A conceal-and-carry permit will cost $100, made in two separate checks or money orders: $38 to the Missouri State Highway Patrol and $62 to the Boone County Sheriff’s Department. No cash or credit cards will be accepted.
Roberta Howell, a member of the Missouri National Guard’s 1139th Battalion, returned home from Iraq on Jan. 16. Since then, she has been working with National Guard recruits at The Armory in Columbia and waiting to go to college in Warrensburg.
But what she really wants to do is return to Iraq.
Placards with the name, age, rank and hometown of every American soldier who has lost his or her life in Iraq will be the most powerful symbol at a peace rally Saturday, according to rally organizers. The ID cards will represent pacifists’ desire for the troops to come home and for America’s foreign policy to be changed.
The placard is meant to be a “powerful symbol for this particular event,” said Mark Haim, Mid-Missouri Peaceworks director and one of the organizers of the event. “There have been other ventures (like this) before, representing the victims for 9/11 and the Holocaust for example, but wearing placards on this particular occasion seems to be a local idea.”
The plan to improve 18 miles of Interstate 70 was unveiled by the I-70 advisory group Thursday night.
The plan contains one alternative for each intersection along I-70, from Route J/O to Route Z,and is called the “preferred alternative.”
Former Columbia mayor Bob Smith welcomed a campaigning Carnahan to his home for the third time Thursday night. After hosting Mel and Jean during their political campaigns, Smith welcomed their daughter, Robin, to his home as she campaigns for secretary of state.
Almost 60 supporters gathered around Smith’s hunter-green and floral sofas to listen to Democratic candidate, Robin Carnahan, speak about her campaign.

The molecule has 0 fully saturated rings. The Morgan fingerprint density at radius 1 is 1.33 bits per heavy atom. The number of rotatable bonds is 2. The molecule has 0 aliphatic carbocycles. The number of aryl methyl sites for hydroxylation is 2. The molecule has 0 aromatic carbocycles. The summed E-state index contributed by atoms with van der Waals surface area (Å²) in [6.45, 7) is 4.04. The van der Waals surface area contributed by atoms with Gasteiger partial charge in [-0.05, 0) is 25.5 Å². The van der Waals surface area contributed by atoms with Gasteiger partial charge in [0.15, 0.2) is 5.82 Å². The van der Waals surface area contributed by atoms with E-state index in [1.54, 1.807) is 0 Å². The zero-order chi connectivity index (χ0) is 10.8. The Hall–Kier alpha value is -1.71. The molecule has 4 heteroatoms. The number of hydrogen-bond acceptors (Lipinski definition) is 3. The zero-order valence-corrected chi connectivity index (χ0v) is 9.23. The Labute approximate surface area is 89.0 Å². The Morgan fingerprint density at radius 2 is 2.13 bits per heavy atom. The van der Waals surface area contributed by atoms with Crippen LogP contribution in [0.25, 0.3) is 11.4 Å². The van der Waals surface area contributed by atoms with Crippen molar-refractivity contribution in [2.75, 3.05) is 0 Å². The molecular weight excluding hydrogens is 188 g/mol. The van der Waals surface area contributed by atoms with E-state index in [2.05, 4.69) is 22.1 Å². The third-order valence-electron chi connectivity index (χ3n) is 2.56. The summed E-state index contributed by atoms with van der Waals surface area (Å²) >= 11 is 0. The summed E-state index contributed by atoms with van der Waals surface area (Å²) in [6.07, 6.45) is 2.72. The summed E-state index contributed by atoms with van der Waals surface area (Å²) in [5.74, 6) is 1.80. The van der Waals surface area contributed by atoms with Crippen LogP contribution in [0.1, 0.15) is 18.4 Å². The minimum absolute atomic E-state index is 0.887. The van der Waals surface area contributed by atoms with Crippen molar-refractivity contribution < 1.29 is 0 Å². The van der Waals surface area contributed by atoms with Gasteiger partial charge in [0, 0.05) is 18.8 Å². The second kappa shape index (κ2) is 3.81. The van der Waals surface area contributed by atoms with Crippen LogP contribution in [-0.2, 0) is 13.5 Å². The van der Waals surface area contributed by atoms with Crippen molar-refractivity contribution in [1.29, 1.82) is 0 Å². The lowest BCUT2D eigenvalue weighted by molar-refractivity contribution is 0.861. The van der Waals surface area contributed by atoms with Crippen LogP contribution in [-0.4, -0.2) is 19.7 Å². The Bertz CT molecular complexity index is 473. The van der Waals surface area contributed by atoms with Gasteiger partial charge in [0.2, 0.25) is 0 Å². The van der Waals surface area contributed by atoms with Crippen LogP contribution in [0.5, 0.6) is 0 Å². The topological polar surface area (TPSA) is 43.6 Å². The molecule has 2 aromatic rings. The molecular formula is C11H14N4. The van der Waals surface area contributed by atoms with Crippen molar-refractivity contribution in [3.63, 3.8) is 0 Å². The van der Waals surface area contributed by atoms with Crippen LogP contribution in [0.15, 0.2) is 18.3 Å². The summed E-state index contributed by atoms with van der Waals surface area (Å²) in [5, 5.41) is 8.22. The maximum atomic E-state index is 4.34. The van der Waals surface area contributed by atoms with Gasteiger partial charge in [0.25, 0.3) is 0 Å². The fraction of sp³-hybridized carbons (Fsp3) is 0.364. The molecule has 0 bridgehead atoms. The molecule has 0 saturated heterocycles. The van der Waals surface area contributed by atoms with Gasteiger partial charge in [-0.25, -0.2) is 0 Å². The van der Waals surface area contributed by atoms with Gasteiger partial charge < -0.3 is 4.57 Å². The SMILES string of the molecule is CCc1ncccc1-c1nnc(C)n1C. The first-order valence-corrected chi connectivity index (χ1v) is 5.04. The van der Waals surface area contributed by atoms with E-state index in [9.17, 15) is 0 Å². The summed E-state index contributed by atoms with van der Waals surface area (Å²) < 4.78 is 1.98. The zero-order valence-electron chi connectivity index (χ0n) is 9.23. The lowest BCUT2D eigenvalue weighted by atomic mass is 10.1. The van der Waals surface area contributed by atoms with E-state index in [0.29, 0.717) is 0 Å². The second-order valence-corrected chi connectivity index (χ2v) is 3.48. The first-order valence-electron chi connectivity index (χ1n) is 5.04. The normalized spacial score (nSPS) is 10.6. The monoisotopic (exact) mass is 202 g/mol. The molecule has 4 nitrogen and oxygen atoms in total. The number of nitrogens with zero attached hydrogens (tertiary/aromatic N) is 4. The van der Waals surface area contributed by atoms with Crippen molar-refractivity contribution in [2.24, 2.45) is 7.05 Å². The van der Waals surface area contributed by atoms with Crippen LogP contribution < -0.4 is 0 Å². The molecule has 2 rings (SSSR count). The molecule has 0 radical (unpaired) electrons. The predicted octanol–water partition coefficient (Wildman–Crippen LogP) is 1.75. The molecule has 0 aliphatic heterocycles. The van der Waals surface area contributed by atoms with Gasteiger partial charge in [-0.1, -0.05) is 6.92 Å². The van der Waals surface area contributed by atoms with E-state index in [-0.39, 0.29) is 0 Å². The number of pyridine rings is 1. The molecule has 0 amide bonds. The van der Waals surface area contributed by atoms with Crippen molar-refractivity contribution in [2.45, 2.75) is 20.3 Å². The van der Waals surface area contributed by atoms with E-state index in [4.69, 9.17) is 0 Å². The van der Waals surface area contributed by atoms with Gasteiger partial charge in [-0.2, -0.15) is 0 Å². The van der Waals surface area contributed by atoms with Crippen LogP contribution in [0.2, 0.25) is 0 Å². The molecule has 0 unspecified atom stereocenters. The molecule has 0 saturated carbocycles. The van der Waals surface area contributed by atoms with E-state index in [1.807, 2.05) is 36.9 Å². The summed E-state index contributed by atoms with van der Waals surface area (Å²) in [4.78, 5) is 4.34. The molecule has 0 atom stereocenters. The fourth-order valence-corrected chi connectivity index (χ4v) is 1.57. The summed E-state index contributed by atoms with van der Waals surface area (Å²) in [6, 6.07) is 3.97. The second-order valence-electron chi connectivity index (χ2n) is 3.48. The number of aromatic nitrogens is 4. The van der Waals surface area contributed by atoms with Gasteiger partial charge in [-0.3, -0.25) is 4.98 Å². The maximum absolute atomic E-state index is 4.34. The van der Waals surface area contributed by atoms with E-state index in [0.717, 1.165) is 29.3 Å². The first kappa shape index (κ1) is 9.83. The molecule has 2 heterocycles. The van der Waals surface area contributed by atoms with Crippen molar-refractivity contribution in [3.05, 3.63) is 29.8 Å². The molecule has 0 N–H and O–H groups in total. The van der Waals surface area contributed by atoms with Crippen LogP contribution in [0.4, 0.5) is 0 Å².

JEFFERSON CITY — Missouri voters shouldn’t count on seeing toll roads on the ballot in November, according to top House and Senate transportation officials.
“I think it’s commonly known there isn’t enough support for putting toll roads on the ballot,” said House Transportation Committee Chairman Larry Crawford, R-Centertown.
Early morning and evening are the worst times for getting in and out of Broadway Village apartments alongside East Broadway, MU doctoral student Tim Wilson said. The wait can be up to 10 minutes.
“If you have got to be at work at 8 o’clock and you’re not out there by 7:30 or 7:45, forget it,” Wilson said.
A movement to have Columbia officially denounce parts of the USA-Patriot Act took a step forward at Wednesday’s Human Rights Commission meeting, but that doesn’t mean the City Council will follow through with it.
Phil Steinhouse, the HRC’s city worker, will pass on a letter this week to the council written by David Finke, the subcommittee chairman for the Patriot Act, that addresses why the council should be concerned.
JEFFERSON CITY — If a Missourian from one of the state’s nearly 245,000 households in the state’s Food Stamp Program calls a toll-free number with questions, the call is answered by a call center employee 8,000 miles away in Mumbai, India — formerly known as Bombay.
Two years ago, eFunds, the company contracted for five years to manage Missouri Social Service’s Food Stamp Electronic Benefits Program, closed its call center in Wisconsin and moved it to India.
With a cardboard cutout of President George W. Bush sheltered under an umbrella, students and local activists trickled into Speaker’s Circle on Wednesday afternoon despite the rain to protest the president’s foreign policies and the war in Iraq. Counterprotesters showed their support for Bush and the war, and the two sides engaged in an open debate.
“March 20 is the anniversary of the invasion of Iraq,” said Silas Allard, a student who spoke at the rally. “People thought there should be some sort of demonstration marking the anniversary to show there is continued opposition to the war and the other policies of the Bush administration. However, because March 20 falls on the Saturday of spring break, we thought it would be more effective to hold it a couple of days early.”